St. Simons Island Light
The St. Simons Island Light is a lighthouse On the southern tip of St. Simons Island, Georgia, United States. It guides ships into St. Simons Sound and warns of the many sandbars in the area.

Original structure
The original St. Simons Island lighthouse was built in 1810, which was a 75-foot-tall (23 m) early federal octagonal lighthouse topped by a 10-foot (3.0 m) oil-burning lamp. During the American Civil War, U.S. military forces employed a Naval blockade of the coast. An invasion by Union troops in 1862 forced Confederate soldiers to abandon the area. The retreating troops destroyed the lighthouse to prevent it from being an aid to the navigation of Union warships.

Current structure
The U.S. government constructed a new lighthouse to replace the original, building it to the west of the original's location. It is a 104-foot (32 m) brick structure completed in 1872 and was outfitted with a third-order, biconvex Fresnel lens. The lens is one of only 70 such lenses that remain operational in the United States. Sixteen of those are in use on the Great Lakes of which eight are in Michigan. The rotating lens projects four beams of light, with one strong flash every 60 seconds. A cast iron spiral stairway with 129 steps leads to the galley. In 1876 the lighthouse was overhauled. In 1934 the kerosene-burning lamp was replaced by a 1000-watt electrical light. In 1939 the lighthouse was placed under the jurisdiction of the US Coast Guard. About 1953 the lighthouse was fully automated. The tower underwent restoration in 1989-91 and again in 1997-98. In 2004, ownership of the lighthouse was transferred to the Coastal Georgia Historical Society under the National Historic Lighthouse Preservation Act. The two-story Victorian light keeper's residence, located at the base of the lighthouse, has been converted into a museum. For a fee, the public can tour the museum, and climb to the top of the lighthouse for a view of St. Simons Sound and the surrounding area. The St. Simons Lighthouse, along with the northernmost water tower on Jekyll Island, creates the demarcation line that separates St. Simons Sound from the Atlantic Ocean. The lighthouse is a picturesque and beloved symbol of St. Simons Island, and Glynn County, GA. It is the subject of many paintings and other artistic renderings.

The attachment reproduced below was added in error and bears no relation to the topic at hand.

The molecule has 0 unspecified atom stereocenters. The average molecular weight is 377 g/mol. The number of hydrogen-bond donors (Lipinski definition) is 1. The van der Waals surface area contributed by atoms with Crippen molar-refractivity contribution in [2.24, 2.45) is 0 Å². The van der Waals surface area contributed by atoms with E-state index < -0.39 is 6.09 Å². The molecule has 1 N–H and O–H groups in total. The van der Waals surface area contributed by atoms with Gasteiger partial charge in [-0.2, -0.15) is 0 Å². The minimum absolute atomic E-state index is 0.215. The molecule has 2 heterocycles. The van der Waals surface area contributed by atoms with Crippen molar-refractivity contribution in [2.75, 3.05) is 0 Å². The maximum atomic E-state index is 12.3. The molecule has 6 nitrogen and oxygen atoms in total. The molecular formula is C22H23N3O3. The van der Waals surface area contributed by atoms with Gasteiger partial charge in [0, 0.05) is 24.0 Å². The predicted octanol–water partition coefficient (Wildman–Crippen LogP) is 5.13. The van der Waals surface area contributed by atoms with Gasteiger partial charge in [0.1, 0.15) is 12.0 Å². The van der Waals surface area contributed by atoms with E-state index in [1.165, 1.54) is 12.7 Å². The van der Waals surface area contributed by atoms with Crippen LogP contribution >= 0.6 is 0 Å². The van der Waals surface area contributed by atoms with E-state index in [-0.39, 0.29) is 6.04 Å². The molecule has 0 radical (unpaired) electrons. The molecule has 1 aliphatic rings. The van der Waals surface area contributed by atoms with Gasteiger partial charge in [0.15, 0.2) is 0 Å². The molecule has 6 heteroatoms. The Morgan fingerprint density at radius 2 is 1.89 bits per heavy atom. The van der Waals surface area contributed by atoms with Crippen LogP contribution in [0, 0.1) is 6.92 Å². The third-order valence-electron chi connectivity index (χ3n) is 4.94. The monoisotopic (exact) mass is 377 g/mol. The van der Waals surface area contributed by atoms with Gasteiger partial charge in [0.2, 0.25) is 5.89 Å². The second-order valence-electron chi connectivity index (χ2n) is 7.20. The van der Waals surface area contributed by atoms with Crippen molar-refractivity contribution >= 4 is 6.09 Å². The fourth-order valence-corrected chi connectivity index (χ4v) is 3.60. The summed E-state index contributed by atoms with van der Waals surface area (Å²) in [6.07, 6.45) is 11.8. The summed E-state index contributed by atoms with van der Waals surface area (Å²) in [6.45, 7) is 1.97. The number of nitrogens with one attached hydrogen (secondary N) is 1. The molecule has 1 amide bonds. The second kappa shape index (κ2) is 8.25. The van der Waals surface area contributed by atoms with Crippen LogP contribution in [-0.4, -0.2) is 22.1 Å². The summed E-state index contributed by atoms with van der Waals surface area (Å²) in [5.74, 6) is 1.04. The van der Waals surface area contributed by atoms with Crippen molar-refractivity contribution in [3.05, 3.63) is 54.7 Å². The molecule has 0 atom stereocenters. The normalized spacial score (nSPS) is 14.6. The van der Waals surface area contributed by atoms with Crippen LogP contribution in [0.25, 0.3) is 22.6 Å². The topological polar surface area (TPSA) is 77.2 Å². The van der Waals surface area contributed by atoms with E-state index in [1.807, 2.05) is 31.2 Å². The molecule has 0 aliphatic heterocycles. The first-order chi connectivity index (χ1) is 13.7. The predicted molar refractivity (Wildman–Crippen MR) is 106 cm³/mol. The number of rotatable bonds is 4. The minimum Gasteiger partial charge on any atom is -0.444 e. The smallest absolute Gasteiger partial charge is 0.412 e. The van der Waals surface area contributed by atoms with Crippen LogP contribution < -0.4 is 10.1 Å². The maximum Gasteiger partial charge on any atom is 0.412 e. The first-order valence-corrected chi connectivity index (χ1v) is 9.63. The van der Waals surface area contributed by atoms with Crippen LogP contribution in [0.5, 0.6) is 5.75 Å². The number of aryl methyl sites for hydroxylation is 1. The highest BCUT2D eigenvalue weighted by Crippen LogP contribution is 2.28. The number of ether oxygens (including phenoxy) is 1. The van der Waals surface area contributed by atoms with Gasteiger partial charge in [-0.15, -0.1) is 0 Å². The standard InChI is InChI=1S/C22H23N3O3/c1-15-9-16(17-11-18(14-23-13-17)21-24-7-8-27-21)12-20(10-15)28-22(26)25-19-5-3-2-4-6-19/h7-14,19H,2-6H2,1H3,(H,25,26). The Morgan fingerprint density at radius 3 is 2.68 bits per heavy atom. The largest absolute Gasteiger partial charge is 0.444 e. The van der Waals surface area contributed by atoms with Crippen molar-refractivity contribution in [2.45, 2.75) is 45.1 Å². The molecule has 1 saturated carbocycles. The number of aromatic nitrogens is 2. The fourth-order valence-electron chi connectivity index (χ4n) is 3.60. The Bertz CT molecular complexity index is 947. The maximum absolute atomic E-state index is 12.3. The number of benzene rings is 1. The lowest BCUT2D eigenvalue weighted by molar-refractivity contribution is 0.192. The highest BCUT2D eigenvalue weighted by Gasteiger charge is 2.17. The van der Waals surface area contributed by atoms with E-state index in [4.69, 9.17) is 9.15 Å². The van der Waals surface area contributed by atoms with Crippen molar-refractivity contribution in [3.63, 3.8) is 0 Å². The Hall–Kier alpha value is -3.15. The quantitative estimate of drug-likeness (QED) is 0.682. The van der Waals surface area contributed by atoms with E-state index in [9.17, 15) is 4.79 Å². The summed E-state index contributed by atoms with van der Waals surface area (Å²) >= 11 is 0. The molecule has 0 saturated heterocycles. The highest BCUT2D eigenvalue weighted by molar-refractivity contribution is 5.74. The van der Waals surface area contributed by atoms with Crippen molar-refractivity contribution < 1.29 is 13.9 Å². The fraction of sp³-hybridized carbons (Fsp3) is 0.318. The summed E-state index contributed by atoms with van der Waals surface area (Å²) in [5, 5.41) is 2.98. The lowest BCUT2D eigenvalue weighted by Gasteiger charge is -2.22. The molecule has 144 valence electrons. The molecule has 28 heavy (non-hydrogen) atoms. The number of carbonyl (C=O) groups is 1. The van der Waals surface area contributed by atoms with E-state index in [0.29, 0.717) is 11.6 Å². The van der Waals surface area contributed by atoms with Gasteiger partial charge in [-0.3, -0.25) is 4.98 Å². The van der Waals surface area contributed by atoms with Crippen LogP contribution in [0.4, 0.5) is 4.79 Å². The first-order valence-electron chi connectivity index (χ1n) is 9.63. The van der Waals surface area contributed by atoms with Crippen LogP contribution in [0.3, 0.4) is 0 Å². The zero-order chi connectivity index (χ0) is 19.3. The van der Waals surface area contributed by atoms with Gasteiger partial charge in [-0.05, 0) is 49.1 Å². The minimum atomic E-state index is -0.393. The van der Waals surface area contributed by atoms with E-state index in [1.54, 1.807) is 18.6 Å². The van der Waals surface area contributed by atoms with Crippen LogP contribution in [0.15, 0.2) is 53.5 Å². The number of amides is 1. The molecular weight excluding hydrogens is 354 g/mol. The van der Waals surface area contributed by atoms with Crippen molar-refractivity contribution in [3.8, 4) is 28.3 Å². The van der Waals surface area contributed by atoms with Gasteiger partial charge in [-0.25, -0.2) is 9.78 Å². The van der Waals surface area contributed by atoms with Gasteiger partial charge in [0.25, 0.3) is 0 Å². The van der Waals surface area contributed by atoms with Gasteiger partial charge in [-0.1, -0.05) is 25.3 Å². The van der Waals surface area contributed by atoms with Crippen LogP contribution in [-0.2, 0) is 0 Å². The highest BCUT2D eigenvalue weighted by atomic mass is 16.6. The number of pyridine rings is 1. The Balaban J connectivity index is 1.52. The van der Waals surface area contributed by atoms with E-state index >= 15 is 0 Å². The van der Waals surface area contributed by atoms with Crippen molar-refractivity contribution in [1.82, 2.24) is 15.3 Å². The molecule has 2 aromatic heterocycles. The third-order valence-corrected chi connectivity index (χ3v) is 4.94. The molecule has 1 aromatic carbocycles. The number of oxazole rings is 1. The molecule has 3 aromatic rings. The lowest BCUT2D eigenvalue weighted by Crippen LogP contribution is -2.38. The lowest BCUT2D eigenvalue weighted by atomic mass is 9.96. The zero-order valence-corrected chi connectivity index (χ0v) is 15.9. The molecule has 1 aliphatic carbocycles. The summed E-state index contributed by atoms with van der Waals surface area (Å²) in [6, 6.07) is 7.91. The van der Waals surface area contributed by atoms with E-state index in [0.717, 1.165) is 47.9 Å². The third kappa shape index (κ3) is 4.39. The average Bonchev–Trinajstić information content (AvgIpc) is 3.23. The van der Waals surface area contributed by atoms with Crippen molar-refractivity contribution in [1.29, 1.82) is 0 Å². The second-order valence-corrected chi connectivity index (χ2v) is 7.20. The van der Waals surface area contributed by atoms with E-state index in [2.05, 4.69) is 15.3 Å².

2010 restoration
In 2010, the St. Simons Island lighthouse underwent a major renovation. It was closed to the public for several months while all interior and exterior paint was sandblasted off, and then repainted. Eight iron handrail posts at the top of the tower were replaced, having been recast from one of the originals. All ironwork was sandblasted and repaired as needed. Great lengths were taken to protect the valuable Fresnel lens during the restoration. It was bubble wrapped, shrink wrapped, and then finally enclosed in a plywood box. A temporary spotlight attached to the galley of the lighthouse continued to guide ships into the Sound while the main light was out of operation.

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